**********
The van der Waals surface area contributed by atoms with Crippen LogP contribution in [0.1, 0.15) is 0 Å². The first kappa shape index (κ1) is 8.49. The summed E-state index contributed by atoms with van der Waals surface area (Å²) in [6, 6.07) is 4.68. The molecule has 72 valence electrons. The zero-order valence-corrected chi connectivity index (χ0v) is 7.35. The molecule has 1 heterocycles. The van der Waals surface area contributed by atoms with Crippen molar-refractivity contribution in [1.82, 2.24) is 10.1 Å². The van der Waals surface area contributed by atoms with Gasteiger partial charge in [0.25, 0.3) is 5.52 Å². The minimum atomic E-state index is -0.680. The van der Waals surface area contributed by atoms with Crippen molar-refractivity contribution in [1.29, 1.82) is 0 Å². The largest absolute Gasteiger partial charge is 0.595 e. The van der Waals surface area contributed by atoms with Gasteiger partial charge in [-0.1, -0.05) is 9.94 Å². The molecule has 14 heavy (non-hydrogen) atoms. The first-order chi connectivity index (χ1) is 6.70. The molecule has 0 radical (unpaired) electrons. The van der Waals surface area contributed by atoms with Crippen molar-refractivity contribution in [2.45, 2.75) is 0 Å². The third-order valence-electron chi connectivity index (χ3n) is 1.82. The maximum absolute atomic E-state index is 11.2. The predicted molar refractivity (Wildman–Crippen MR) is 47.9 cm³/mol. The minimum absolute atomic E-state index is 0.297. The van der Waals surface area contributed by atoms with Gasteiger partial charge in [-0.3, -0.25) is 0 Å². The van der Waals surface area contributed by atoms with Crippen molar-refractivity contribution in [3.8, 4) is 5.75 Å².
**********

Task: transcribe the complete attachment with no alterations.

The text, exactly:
The van der Waals surface area contributed by atoms with Crippen LogP contribution in [0.1, 0.15) is 0 Å². The first kappa shape index (κ1) is 8.49. The summed E-state index contributed by atoms with van der Waals surface area (Å²) in [6, 6.07) is 4.68. The molecule has 72 valence electrons. The zero-order valence-corrected chi connectivity index (χ0v) is 7.35. The molecule has 1 heterocycles. The van der Waals surface area contributed by atoms with Crippen molar-refractivity contribution in [1.82, 2.24) is 10.1 Å². The van der Waals surface area contributed by atoms with Gasteiger partial charge in [0.25, 0.3) is 5.52 Å². The minimum atomic E-state index is -0.680. The van der Waals surface area contributed by atoms with Crippen molar-refractivity contribution in [1.29, 1.82) is 0 Å². The largest absolute Gasteiger partial charge is 0.595 e. The van der Waals surface area contributed by atoms with Gasteiger partial charge in [-0.1, -0.05) is 9.94 Å². The molecule has 14 heavy (non-hydrogen) atoms. The first-order chi connectivity index (χ1) is 6.70. The molecule has 0 radical (unpaired) electrons. The van der Waals surface area contributed by atoms with Crippen molar-refractivity contribution in [2.45, 2.75) is 0 Å². The third-order valence-electron chi connectivity index (χ3n) is 1.82. The maximum absolute atomic E-state index is 11.2. The predicted molar refractivity (Wildman–Crippen MR) is 47.9 cm³/mol. The minimum absolute atomic E-state index is 0.297. The van der Waals surface area contributed by atoms with Gasteiger partial charge in [-0.3, -0.25) is 0 Å². The van der Waals surface area contributed by atoms with Crippen molar-refractivity contribution in [3.8, 4) is 5.75 Å².